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Finite state-transition graphs dont handle: - recursion (need pushdown models) - process creation We will talk about some of these issues in a later lecture. State-transition graphs are not necessarily finite-state

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Model-checking problem I |= S system modelsystem property satisfaction relation

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Three important decisions when choosing system properties: 1automata vs. logic 2branching vs. linear time 3safety vs. liveness

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Three important decisions when choosing system properties: 1automata vs. logic 2branching vs. linear time 3safety vs. liveness The three decisions are orthogonal, and they lead to substantially different model-checking problems.

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Three important decisions when choosing system properties: 1automata vs. logic 2branching vs. linear time 3safety vs. liveness The three decisions are orthogonal, and they lead to substantially different model-checking problems.

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Safety vs. liveness Safety: something bad will never happen Liveness: something good will happen (but we dont know when)

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Safety vs. liveness for sequential programs Safety: the program will never produce a wrong result (partial correctness) Liveness: the program will produce a result (termination)

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Safety vs. liveness for sequential programs Safety: the program will never produce a wrong result (partial correctness) Liveness: the program will produce a result (termination)

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Safety vs. liveness for state-transition graphs Safety: those properties whose violation always has a finite witness (if something bad happens on an infinite run, then it happens already on some finite prefix) Liveness: those properties whose violation never has a finite witness (no matter what happens along a finite run, something good could still happen later)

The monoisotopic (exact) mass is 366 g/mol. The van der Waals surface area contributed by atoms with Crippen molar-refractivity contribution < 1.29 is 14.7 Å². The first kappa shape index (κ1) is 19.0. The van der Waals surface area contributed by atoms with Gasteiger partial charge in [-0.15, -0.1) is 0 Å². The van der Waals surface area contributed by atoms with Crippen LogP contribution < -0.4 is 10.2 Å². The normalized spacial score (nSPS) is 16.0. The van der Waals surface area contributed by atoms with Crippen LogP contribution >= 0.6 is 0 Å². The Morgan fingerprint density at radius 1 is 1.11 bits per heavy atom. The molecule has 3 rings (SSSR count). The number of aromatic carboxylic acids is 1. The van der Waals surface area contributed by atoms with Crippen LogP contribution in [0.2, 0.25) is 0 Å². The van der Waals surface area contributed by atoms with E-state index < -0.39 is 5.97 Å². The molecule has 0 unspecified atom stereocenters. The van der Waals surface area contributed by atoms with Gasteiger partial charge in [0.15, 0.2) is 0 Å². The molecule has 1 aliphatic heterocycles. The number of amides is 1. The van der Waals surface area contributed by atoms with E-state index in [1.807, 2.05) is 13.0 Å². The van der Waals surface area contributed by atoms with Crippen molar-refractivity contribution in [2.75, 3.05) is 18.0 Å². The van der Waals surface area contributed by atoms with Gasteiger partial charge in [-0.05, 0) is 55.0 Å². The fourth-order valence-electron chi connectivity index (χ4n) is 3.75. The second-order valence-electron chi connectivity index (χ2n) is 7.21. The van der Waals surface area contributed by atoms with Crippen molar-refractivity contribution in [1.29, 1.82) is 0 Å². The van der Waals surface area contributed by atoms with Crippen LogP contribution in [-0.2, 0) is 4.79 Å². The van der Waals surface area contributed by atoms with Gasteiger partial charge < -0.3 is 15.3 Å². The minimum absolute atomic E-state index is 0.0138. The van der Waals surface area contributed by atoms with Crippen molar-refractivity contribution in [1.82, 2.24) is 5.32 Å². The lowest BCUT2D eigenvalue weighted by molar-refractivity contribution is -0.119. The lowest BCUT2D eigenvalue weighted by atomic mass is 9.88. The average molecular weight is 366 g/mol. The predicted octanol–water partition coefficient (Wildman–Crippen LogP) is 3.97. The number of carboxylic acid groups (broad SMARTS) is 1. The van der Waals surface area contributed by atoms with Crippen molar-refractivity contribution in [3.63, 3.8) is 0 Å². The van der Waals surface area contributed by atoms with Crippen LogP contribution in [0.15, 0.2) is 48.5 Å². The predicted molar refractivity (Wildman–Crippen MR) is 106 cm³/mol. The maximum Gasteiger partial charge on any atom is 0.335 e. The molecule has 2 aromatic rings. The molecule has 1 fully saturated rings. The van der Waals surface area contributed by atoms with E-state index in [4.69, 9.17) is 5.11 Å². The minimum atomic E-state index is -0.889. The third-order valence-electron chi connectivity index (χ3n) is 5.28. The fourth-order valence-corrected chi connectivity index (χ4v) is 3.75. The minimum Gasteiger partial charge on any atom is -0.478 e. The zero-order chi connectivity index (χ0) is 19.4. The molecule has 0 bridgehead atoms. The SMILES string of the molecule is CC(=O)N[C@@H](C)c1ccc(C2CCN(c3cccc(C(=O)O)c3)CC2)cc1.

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a a,bb q1q1 q3q3 q2q2 Run: q 1 q 3 q 1 q 3 q 1 q 2 q 2 Trace: a b a b a a,b a,b

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State-transition graph S = ( Q, A,, [] ) Finite runs:finRuns(S) Q * Infinite runs: infRuns(S) Q Finite traces:finTraces(S) (2 A ) * Infinite traces: infTraces(S) (2 A )

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Safety: the properties that can be checked on finRuns Liveness: the properties that cannot be checked on finRuns

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Safety: the properties that can be checked on finRuns Liveness: the properties that cannot be checked on finRuns (they need to be checked on infRuns) This is much easier.

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Example: Mutual exclusion It cannot happen that both processes are in their critical sections simultaneously.

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Example: Mutual exclusion It cannot happen that both processes are in their critical sections simultaneously. Safety

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Example: Bounded overtaking Whenever process P1 wants to enter the critical section, then process P2 gets to enter at most once before process P1 gets to enter.

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Example: Bounded overtaking Whenever process P1 wants to enter the critical section, then process P2 gets to enter at most once before process P1 gets to enter. Safety

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Example: Starvation freedom Whenever process P1 wants to enter the critical section, provided process P2 never stays in the critical section forever, P1 gets to enter eventually.

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Example: Starvation freedom Whenever process P1 wants to enter the critical section, provided process P2 never stays in the critical section forever, P1 gets to enter eventually. Liveness

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a a,bb q1q1 q3q3 q2q2 infRuns finRuns